Priceless violin missing in Asheville

From a press release:

In 1999, when world renowned cellist Yo-Yo Ma left a 266-year old cello worth $2.5 million dollars in the trunk of a New York City cab, an all-points bulletin to the NYC police and the help of his taxi receipt brought the instrument back home safe in time for his next concert. In 1995, a Stradivarius violin, made in 1727 and worth $3.5 million dollars, was stolen from the apartment of its 91 year old owner, former concert violinist Erica Morini. Morini never saw the instrument again, and the case now sits near the top of the FBI’s “Top Ten Art Crimes” unsolved list.

Today, Asheville musician Eric Scheider is hoping that his story will end more like Mr. Ma’s than Ms. Morini’s. While visiting downtown Asheville on Sunday morning, July 22, Scheider set down his treasured violin for just a few moments while inside a Wall Street business, and hasn’t seen the instrument since. Scheider’s priceless violin, known as the “Bread Violin” was scheduled to be auctioned off August 5 as a benefit for several local hunger organizations. “This instrument is truly a one-of-a-kind,” Scheider reports. Highly valued, both for its exceptional tone—“indescribable,” according to Scheider, “literally, since the instrument doesn’t have any strings”—and unique craftsmanship—the instrument features a rare Mickey-Mouse-head shaped carving in the varnish of the instrument’s back—Scheider discovered the instrument in a local music shop’s scrap pile.

“In 24 years as a string player, I’ve played lots of amazing instruments, from 17th and 18th century greats by Amati, Guarneri, and Norman, down to modern masterpieces by Oddone and Hutchins, but this violin is truly unique.” Without strings or any of the other working parts of a normal violin, Scheider says, “someone picking up this fiddle for the first time instantly realizes that the usual artistic limits don’t apply.” Musicians become more attached to the tools of their craft than in perhaps any other profession. And not just because of the high price of purchasing concert level instruments, which can routinely cost more than automobiles and even homes. An instrument can take on the emotional significance of a close friend or family member, especially for musicians who spend hours alone each day with their instruments.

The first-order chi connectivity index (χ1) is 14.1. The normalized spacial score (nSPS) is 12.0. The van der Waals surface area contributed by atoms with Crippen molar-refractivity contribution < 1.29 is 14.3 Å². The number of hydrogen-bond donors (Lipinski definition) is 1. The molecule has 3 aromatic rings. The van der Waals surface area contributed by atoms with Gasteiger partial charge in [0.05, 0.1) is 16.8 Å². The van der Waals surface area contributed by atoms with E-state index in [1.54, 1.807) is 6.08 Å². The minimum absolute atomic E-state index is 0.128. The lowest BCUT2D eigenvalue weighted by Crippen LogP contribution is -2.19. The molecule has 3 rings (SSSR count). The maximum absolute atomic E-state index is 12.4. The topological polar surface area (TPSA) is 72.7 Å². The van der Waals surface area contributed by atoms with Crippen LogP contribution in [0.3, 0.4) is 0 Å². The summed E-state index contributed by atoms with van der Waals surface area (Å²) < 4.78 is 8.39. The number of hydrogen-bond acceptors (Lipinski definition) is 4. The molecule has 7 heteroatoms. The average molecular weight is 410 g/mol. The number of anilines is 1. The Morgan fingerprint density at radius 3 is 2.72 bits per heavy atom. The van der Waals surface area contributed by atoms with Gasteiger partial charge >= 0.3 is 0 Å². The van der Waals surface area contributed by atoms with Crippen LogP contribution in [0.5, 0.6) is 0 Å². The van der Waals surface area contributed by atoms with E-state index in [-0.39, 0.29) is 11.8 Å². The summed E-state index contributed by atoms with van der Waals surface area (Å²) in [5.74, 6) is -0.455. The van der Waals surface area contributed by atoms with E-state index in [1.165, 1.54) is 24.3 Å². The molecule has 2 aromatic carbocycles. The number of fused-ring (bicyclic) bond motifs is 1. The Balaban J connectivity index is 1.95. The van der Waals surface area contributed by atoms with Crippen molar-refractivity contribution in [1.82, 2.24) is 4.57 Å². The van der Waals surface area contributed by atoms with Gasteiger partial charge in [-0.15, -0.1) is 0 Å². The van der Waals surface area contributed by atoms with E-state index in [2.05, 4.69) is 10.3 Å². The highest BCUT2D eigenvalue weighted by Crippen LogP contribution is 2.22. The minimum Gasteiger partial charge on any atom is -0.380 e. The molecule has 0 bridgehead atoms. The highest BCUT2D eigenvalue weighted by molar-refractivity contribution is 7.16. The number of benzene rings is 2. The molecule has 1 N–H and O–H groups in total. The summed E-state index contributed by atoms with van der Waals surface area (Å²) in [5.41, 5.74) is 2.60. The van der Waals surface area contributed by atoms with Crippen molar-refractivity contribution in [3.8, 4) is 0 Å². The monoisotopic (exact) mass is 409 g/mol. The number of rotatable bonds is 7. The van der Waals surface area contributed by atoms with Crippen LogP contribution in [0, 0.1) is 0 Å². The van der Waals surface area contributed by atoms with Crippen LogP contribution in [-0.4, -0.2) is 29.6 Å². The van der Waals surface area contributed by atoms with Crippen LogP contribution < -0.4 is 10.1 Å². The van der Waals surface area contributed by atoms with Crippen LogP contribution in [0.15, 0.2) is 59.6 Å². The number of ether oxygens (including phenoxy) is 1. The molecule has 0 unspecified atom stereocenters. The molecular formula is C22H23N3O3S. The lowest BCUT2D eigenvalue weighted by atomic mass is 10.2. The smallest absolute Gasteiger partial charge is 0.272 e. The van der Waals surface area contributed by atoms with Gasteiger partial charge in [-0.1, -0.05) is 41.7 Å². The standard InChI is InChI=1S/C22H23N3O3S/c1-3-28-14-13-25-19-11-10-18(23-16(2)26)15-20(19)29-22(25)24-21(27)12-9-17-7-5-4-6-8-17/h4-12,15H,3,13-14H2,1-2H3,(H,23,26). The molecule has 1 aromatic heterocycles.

For Scheider, the possibility of a permanent loss of the “Bread Violin” isn’t just personal. The auction of the instrument, as a part of the Jubilee! Summer Orchestra’s “A Musical Offering” concert August 5, was planned as a way to raise money for hunger relief organizations including Manna Food Bank and Meals on Wheels. “With 1 in 6 people in Western North Carolina seeking food aid each year, hunger isn’t just a game,” Scheider says. The show will go on, but with bidding slated to start at $3.5 million (and decreasing from there) it will be a big loss to the cause if this
instrument doesn’t make it back in time. “We will keep the auction table open until the very last minute in hopes that whoever has the violin will decide to bring it to the concert.”

The auction of the “Bread Violin” is slated for this Sunday, August 5, during “A Musical Offering,” featuring the Jubilee! Summer Orchestra in works by Bach, Elgar, and Rimsky-Korsakov, held at Jubilee! Community, 46 Wall St in downtown Asheville. The concert begins at 7:30 pm, and admission is by donation at the door to benefit the Jubilee! Hunger fund. Anyone with information leading to the recovery of the “Bread Violin” is asked to contact: violin@jubileeorchestra.net or post at www.facebook.com/breadviolin


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